The country's top infectious disease experts criticized airlines on Tuesday for planning full flights as the coronavirus continues to spread across the country.
Several US airlines have stated that they are limiting the capacity of the planes to between 60 and 67 percent.
But United Airlines has not promised to leave the seats empty, and American announced last week that it will stop taking those steps and begin filling its flights to the edge starting Wednesday as companies try to increase revenue.
"Obviously that is something that worries. I'm not sure what made that decision, "Dr. Anthony Fauci, director of the National Institute of Allergy and Infectious Diseases, told a Senate panel.
"I think in the confines of an airplane that becomes even more troublesome," he added.
Dr. Robert Redfield, director of the US Centers for Disease Control and Prevention, joined Fauci to express "substantial disappointment" in the company's decision.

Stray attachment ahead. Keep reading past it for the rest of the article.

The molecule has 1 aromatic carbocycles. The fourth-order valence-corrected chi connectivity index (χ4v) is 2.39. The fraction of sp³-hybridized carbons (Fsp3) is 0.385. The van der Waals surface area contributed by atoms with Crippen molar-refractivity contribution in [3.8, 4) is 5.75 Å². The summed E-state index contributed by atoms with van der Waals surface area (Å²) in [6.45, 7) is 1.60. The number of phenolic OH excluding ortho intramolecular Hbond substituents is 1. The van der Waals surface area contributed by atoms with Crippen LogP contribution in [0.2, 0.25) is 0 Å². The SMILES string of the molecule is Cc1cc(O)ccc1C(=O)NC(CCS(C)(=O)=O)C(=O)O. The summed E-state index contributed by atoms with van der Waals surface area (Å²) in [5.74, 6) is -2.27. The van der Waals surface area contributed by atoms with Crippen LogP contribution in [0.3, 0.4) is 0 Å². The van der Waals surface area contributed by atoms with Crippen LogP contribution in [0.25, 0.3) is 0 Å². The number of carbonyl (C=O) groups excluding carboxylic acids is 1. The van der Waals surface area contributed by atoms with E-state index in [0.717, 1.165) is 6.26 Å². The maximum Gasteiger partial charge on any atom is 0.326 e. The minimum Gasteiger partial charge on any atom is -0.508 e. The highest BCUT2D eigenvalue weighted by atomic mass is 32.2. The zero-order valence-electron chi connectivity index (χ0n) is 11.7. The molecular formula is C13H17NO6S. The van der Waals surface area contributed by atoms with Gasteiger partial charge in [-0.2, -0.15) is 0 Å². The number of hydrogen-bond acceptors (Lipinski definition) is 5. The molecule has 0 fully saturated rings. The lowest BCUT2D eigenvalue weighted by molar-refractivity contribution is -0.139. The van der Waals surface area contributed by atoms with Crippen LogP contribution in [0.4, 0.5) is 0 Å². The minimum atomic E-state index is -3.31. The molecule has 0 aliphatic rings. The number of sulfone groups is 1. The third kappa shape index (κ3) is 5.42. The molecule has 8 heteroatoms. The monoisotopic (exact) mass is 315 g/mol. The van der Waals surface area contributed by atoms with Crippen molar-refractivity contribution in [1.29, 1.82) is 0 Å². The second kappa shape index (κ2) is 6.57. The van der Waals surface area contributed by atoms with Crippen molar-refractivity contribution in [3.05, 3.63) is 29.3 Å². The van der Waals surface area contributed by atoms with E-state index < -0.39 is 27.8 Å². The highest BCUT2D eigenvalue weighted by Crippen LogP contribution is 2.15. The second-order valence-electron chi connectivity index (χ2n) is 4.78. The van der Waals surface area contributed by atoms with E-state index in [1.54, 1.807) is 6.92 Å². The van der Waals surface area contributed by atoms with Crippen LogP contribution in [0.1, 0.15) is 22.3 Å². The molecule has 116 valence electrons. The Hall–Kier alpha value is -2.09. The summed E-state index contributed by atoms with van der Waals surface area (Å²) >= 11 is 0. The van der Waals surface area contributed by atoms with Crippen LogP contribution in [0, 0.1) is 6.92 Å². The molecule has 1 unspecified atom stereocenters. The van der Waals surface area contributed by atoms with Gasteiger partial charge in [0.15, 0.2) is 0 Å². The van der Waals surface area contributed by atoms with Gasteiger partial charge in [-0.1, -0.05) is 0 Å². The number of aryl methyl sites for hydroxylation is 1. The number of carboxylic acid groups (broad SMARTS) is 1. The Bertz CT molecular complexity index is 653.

“I can say that this is under critical review by us at the CDC. We don't think it's the right message, "added Redfield.
The heads of the American and American airlines argued that it is impossible to maintain social distancing on an airplane, even with the seats half empty, and that other security measures are being taken, such as the use of masks, improved cleaning systems and filtration of air.
"It's less about social distancing and more about air and air quality on board the plane that makes people safe," said United Airlines CEO Scott Kirby.
American Airlines spokesman Ross Feinstein said the company has "multiple layers of protection for those flying with us, including required face covers, improved cleaning procedures, and a COVID-19 pre-flight symptom checklist."
American flyers have the option to change flights if they feel their flight is too full, Feinstein added.
After multiple reports that airlines were not enforcing their own mask mandates, United, American and Delta announced last week that they will ban passengers from refusing to cover their noses and mouths.
The policies occur when airlines seek to recoup huge financial losses due to the pandemic, which caused a 95 percent drop in passengers during April.
Passengers have begun to fly slowly again, but travel has still dropped 75 percent from normal.